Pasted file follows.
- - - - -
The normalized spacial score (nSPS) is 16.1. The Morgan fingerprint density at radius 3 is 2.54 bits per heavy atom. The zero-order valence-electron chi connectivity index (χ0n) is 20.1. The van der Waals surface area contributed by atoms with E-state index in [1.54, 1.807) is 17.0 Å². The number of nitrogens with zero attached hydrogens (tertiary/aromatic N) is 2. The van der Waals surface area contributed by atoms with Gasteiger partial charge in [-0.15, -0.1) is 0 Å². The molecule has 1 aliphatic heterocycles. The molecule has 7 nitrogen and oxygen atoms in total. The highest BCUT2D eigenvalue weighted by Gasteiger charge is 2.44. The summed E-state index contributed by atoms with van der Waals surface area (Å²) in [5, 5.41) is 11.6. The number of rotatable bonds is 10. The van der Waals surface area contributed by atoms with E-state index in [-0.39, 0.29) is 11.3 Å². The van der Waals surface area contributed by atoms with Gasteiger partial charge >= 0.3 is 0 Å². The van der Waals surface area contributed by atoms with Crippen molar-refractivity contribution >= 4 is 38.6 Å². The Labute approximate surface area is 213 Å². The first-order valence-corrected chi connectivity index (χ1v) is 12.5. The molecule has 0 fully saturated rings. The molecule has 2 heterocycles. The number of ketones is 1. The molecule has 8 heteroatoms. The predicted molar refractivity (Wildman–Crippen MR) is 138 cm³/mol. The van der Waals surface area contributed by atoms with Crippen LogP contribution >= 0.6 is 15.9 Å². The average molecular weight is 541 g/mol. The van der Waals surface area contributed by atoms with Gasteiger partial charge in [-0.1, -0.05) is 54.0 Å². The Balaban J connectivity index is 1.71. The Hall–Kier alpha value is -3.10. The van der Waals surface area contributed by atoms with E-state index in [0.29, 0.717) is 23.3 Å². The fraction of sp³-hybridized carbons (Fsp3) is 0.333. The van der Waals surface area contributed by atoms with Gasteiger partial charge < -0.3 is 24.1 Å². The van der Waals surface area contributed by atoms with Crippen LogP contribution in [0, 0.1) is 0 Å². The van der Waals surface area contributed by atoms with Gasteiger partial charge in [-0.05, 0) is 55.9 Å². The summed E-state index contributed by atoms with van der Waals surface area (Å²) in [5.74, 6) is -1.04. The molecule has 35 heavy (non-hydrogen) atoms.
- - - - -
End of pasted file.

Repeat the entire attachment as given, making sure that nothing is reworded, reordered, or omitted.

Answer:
The normalized spacial score (nSPS) is 16.1. The Morgan fingerprint density at radius 3 is 2.54 bits per heavy atom. The zero-order valence-electron chi connectivity index (χ0n) is 20.1. The van der Waals surface area contributed by atoms with E-state index in [1.54, 1.807) is 17.0 Å². The number of nitrogens with zero attached hydrogens (tertiary/aromatic N) is 2. The van der Waals surface area contributed by atoms with Gasteiger partial charge in [-0.15, -0.1) is 0 Å². The molecule has 1 aliphatic heterocycles. The molecule has 7 nitrogen and oxygen atoms in total. The highest BCUT2D eigenvalue weighted by Gasteiger charge is 2.44. The summed E-state index contributed by atoms with van der Waals surface area (Å²) in [5, 5.41) is 11.6. The number of rotatable bonds is 10. The van der Waals surface area contributed by atoms with E-state index in [-0.39, 0.29) is 11.3 Å². The van der Waals surface area contributed by atoms with Gasteiger partial charge >= 0.3 is 0 Å². The van der Waals surface area contributed by atoms with Crippen molar-refractivity contribution >= 4 is 38.6 Å². The Labute approximate surface area is 213 Å². The first-order valence-corrected chi connectivity index (χ1v) is 12.5. The molecule has 0 fully saturated rings. The molecule has 2 heterocycles. The number of ketones is 1. The molecule has 8 heteroatoms. The predicted molar refractivity (Wildman–Crippen MR) is 138 cm³/mol. The van der Waals surface area contributed by atoms with Crippen LogP contribution >= 0.6 is 15.9 Å². The average molecular weight is 541 g/mol. The van der Waals surface area contributed by atoms with Gasteiger partial charge in [-0.1, -0.05) is 54.0 Å². The Balaban J connectivity index is 1.71. The Hall–Kier alpha value is -3.10. The van der Waals surface area contributed by atoms with E-state index in [0.29, 0.717) is 23.3 Å². The fraction of sp³-hybridized carbons (Fsp3) is 0.333. The van der Waals surface area contributed by atoms with Gasteiger partial charge < -0.3 is 24.1 Å². The van der Waals surface area contributed by atoms with Crippen LogP contribution in [0, 0.1) is 0 Å². The van der Waals surface area contributed by atoms with Gasteiger partial charge in [-0.05, 0) is 55.9 Å². The summed E-state index contributed by atoms with van der Waals surface area (Å²) in [5.74, 6) is -1.04. The molecule has 35 heavy (non-hydrogen) atoms.